As Turkey prepares to widen its “safe zone” again, new challenges will most likely emerge, though not only because of the Kurds. The region’s security void and disarray could potentially create opportunities for other actors—from the Syrian regime to jihadi groups—who are increasingly wary of Turkish policies in Syria and Ankara’s understandings with Russia and the United States."
Thoughts? 

Related:
  1. Syria: Blow by Blow 4- Hama to Idlib

  2. US Backed Kurds Kill Protestors- Idlib/Hama Update

  3. "Russia and Turkey landgrab 'behind fresh Syria bombardment' "

  4. Syria: Blow by Blow 3- Idlib, Opening Highways/Taking Higher Ground?
  5. Syria: Blow by Blow Updated

  6. Syria: Blow by Blow

5 comments:

  1. And people like Stephen Gowans continue to promote Alex Jones-calibre conspiracymongering with regards to the Justice and Development government in Turkey. He's repeated ad nauseum in a few blog posts that Recep Tayyip is a "Muslim Brotherhood puppet" (then why are alcohol and porn still legal, as New Zealander expat Alan Scott pointed out in his blog "The Turkey File"?") who "loves repressing civil society". Even if true (though I have my doubts), did he forget the various military dictatorships which the country went through in the XX century? Or the existence of PKK terrorism which has claimed thousands of lives? Or the existence of the Gulen-led parallel government which organised the failed 2016 coup (and is probably supporting Daesh in Syria and Iraq)? Also for a supposed Islamist autocrat, Erdogan won at least HALF the vote in recent elections, which means part of the population supports him, and while they're not The Netherlands, Turkey, Kazakhstan (due to Soviet secularisation), Egypt and Tunisia/Algeria/Morocco are easily the most
    culturally liberal countries in the Islamic world. My grandmother visited the first two in the mid-noughties and told me that both are "modern nations" and "highly Westernised". So I, an admitted current NEET, know more facts about Turkey than supposed professional journalists like Gowans and Maupin? Or are they contradicting their stated anti-imperialist values and engaing in bad-faith information warfare against Turkey? Now that I remember, Caleb even took a photo of himself with Fethullah! For a pair of socialists, they also failed to inform their readers that Erdogan has rejected IMF austerity packages.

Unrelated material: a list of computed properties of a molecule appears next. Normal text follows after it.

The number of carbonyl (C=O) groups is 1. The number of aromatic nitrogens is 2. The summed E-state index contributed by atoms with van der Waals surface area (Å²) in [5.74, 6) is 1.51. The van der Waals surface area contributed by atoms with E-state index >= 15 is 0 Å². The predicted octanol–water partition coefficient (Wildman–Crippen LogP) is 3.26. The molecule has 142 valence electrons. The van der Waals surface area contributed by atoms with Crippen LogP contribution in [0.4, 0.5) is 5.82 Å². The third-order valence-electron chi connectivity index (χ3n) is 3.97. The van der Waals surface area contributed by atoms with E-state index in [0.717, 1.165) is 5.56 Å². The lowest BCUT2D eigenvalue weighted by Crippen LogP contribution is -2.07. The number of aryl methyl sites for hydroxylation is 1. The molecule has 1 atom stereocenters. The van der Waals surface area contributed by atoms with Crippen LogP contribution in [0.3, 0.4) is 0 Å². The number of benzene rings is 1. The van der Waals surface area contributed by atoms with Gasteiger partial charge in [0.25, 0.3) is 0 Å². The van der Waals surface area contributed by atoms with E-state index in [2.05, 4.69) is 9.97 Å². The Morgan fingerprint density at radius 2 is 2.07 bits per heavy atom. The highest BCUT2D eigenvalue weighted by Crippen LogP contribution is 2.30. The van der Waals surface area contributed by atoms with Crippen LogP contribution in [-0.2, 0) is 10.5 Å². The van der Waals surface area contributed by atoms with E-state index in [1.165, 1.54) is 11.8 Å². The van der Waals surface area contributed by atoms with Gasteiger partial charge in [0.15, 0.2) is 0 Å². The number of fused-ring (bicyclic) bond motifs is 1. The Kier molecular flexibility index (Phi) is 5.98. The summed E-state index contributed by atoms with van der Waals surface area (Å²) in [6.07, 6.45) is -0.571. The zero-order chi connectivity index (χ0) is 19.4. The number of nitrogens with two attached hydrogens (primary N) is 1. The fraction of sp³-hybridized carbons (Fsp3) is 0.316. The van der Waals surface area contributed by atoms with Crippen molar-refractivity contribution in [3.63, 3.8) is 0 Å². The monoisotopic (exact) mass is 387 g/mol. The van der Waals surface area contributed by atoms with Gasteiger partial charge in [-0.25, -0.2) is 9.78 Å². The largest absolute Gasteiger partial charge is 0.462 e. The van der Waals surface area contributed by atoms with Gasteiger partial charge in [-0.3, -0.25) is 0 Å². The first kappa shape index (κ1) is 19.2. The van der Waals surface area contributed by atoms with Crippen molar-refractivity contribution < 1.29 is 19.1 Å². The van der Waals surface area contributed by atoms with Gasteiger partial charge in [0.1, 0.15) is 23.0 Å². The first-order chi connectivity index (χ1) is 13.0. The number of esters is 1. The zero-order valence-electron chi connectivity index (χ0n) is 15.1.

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    1. Hi Martin: it's weird how it's become de rigueur to associate MB with Turkey- when historically MB has been more associated with Egypt and Saudi Arabia.

      I can't help but wonder if there is present time a specific propaganda value in linking the two entities together in the hearts and minds of the empire

      Particularly when one looks at the displeasure the US is having with Turkey, at this moment in time.

      Coinciding with this move to demonize MB (which is not one organization-but rather numerous organizations varying from state to state, covering a gamut of political parties/charities/etc.)

      What I'm suspecting is that the move to synchronize the demonization of the two parties (MB and Turkey) serves as a very good perception management type of scheme and can help sell Turkey as a problem.

      Took some time to look at Stephen Gowans work...Realized I've seen one piece of his work previously. What I saw wouldn't be not enough to make me go there and read again.

      "did he forget the various military dictatorships which the country went through in the XX century? Or the existence of PKK terrorism which has claimed thousands of lives? Or the existence of the Gulen-led parallel government which organised the failed 2016 coup"

      If he did forget that history, then he did so for the sake of advancing an agenda- that's what I would think.

      "So I, an admitted current NEET, know more facts about Turkey than supposed professional journalists like Gowans and Maupin?"

      Not sure what a NEET is? But it's doubtful these two are unaware of the history- they are most probably just glossing it over in support of imperialist propaganda.

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    2. *Not in education, employment or training- definition of NEET

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    3. Stephen Gowans. Wow that's a name I haven't seen for at least 15 years. I actually liked what he wrote in the early 2000s because it was so different and new from what I could hear in mainstream media. But the fun thing is that I once mixed up the name after a metacrawler (people remember before google?) search with David McGowan. The rest is history, after that, the lukewarm self-pleasuring of Gowans had no appeal anymore, I got the real deal of "conspiratology :-)" with his news, commentary letters. That was an eye opener and searching for people who appreciated also his work, I found your blog (or was it via nobody? I don't remember).

      So, you can see, even lame authors can lead to good results, it only requires to recognize soon enough the limits and agendas.

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    4. hi again gallier2
      glad to know you are well and chatty :)
      I realized I used one of S Gowan's pieces here previously, but, overall he appears a typical leftist- chastising of Israel in a way that earns some cred with the left crowd, but, still glossing over a whole lot of pertinent information.

      Yah, I recall when I first stumbled across Nobody and then he was surprised to see I linked to Dave McGowan all the years back-- You know I feel very fortunate to have gotten a copy of his Laurel Canyon book, with a really nice autograph- so typical of him
      Something like directed to me personally "Hope you like the book"

      Sometimes I'll dig up old shows to listen to and wonder where he'd be at right now in his research had he lived.

      Yes, lame authors can get good results :)
      And I'm glad you found this blog and still contribute all these years later :)
      Stay well my friend
      And gallier the elder as well- I've gotten quite fond of you both after all this time